Toon Time — ‘Dress Rehearsal’

Spock surely finds this situation “a puzzlement”.  I’d just say it’s fair play!

The King and Spock

8 responses to “Toon Time — ‘Dress Rehearsal’

  1. Hee! Cute. You’re right, he IS a good choice for a king. He did Arthur in “Camelot,” after all. 🙂


  2. He did the King in The King And I, which is what that get-up was for (minus the ears, of course). He did wear it well *sigh*


    • Really? Wow. That’s interesting. I have trouble imagining him as the King of Siam, though seeing him as Camelot’s king is easy.

      (I’m a clinical psychologist in real life, so my professional life is about encouraging people to be who they really ARE. That means that an actor’s job is so foreign to me that I have trouble wrapping my mind around it; I can’t even begin to imagine how people realistically portray people they are not. 😉 )


  3. Ah Win, we posted the King and I comment at the same time! You beat me! (But I wanted to add a link!)


  4. Note, I did give Spock one of Yul Brynner’s earrings too! One of my favorite parts of making this was also finding just the right grumpy expression for Kirk and putting him in little Louis’ garb!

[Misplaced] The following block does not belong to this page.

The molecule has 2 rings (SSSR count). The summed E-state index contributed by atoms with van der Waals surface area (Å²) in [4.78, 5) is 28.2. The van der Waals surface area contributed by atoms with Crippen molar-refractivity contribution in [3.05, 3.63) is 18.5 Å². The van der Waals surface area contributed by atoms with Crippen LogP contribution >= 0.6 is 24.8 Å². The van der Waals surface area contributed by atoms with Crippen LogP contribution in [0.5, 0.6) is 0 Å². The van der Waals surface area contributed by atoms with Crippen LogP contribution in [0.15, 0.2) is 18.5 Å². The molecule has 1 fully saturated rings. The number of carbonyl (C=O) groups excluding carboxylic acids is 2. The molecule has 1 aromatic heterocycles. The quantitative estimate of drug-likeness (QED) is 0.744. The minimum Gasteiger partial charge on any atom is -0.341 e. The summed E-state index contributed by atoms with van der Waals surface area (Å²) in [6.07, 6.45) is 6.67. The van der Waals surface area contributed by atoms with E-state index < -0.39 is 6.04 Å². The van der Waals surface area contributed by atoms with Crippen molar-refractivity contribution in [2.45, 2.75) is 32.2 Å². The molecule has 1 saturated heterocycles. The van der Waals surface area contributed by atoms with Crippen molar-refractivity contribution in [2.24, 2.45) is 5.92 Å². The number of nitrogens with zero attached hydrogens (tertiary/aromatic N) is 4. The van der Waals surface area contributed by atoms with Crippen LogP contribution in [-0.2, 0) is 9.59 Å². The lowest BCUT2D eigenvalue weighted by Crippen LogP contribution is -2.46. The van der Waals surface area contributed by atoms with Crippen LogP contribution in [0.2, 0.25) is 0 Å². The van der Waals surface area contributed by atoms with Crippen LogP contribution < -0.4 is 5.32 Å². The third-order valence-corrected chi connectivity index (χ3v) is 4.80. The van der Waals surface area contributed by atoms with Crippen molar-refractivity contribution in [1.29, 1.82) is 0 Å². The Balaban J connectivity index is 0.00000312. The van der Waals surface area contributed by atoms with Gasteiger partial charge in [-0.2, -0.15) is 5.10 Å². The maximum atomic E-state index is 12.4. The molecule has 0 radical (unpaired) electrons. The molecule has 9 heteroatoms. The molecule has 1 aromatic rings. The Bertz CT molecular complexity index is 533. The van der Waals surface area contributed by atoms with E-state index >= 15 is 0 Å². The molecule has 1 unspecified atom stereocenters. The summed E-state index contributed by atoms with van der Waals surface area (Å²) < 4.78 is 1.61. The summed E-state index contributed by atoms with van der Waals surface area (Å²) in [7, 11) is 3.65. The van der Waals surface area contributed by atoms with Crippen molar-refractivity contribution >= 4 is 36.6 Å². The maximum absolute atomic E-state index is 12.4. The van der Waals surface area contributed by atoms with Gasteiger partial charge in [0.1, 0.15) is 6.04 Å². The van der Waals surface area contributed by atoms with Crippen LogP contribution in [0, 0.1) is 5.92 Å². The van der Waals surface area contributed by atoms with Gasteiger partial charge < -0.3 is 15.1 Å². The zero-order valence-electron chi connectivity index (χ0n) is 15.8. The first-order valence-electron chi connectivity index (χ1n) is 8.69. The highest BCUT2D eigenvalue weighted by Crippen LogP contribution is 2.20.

5. I hate to sound dumb, but what episode is this from?


    • You don’t sound dumb,it’s a perfectly good question if you’re not familiar with the source! Actually, this is a composite of several episodes — Spock’s head and (magnificent) chest is from “Patterns of Force”, Nurse Chapel’s head is from “The Changeling”, and Kirk, with his sour face is from “The Trouble with Tribbles”. Now as to the bodies, all three bodies and the back drop are from the 1956 movie of Rogers and Hammerstein’s musical The King and I. Nurse Chapel’s ‘body’ is ‘Mrs. Anna”, played by Deborah Kerr, Spock’s jacket, hands and pants belong to The King of Siam, played by Yul Brynner, and Kirk’s body has been reduced down to the character of Anna’s 10 year old son Louis (played by Rex Thompson). You can see a still from the King and I here : If you haven’t seen it, it’s a wonderful musical –especially the glorious “Shall we Dance?”


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